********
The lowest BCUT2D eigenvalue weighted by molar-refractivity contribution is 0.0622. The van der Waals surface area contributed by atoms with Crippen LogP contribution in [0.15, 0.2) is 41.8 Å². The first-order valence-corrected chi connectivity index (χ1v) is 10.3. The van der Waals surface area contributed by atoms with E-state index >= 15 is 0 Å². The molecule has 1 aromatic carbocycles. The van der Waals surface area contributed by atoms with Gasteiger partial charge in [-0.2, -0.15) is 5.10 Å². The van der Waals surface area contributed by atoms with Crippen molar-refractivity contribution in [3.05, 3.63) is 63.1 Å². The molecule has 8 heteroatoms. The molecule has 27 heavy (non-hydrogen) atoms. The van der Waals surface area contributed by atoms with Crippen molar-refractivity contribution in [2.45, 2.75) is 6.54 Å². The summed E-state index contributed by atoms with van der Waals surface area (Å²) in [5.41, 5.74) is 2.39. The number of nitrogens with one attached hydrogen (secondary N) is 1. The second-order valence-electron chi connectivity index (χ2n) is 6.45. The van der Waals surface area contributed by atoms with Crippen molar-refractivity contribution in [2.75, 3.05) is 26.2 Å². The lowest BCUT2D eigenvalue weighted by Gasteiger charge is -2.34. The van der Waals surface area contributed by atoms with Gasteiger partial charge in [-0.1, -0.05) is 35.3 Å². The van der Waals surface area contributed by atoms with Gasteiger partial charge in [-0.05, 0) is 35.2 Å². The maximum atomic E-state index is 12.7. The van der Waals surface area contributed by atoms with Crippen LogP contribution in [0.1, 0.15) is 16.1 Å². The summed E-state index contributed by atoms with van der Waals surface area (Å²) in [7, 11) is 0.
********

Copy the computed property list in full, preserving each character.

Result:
The lowest BCUT2D eigenvalue weighted by molar-refractivity contribution is 0.0622. The van der Waals surface area contributed by atoms with Crippen LogP contribution in [0.15, 0.2) is 41.8 Å². The first-order valence-corrected chi connectivity index (χ1v) is 10.3. The van der Waals surface area contributed by atoms with E-state index >= 15 is 0 Å². The molecule has 1 aromatic carbocycles. The van der Waals surface area contributed by atoms with Gasteiger partial charge in [-0.2, -0.15) is 5.10 Å². The van der Waals surface area contributed by atoms with Crippen molar-refractivity contribution in [3.05, 3.63) is 63.1 Å². The molecule has 8 heteroatoms. The molecule has 27 heavy (non-hydrogen) atoms. The van der Waals surface area contributed by atoms with Crippen molar-refractivity contribution in [2.45, 2.75) is 6.54 Å². The summed E-state index contributed by atoms with van der Waals surface area (Å²) in [5.41, 5.74) is 2.39. The number of nitrogens with one attached hydrogen (secondary N) is 1. The second-order valence-electron chi connectivity index (χ2n) is 6.45. The van der Waals surface area contributed by atoms with Crippen molar-refractivity contribution in [2.75, 3.05) is 26.2 Å². The lowest BCUT2D eigenvalue weighted by Gasteiger charge is -2.34. The van der Waals surface area contributed by atoms with Gasteiger partial charge in [-0.1, -0.05) is 35.3 Å². The van der Waals surface area contributed by atoms with Gasteiger partial charge in [-0.05, 0) is 35.2 Å². The maximum atomic E-state index is 12.7. The van der Waals surface area contributed by atoms with Crippen LogP contribution in [0.1, 0.15) is 16.1 Å². The summed E-state index contributed by atoms with van der Waals surface area (Å²) in [7, 11) is 0.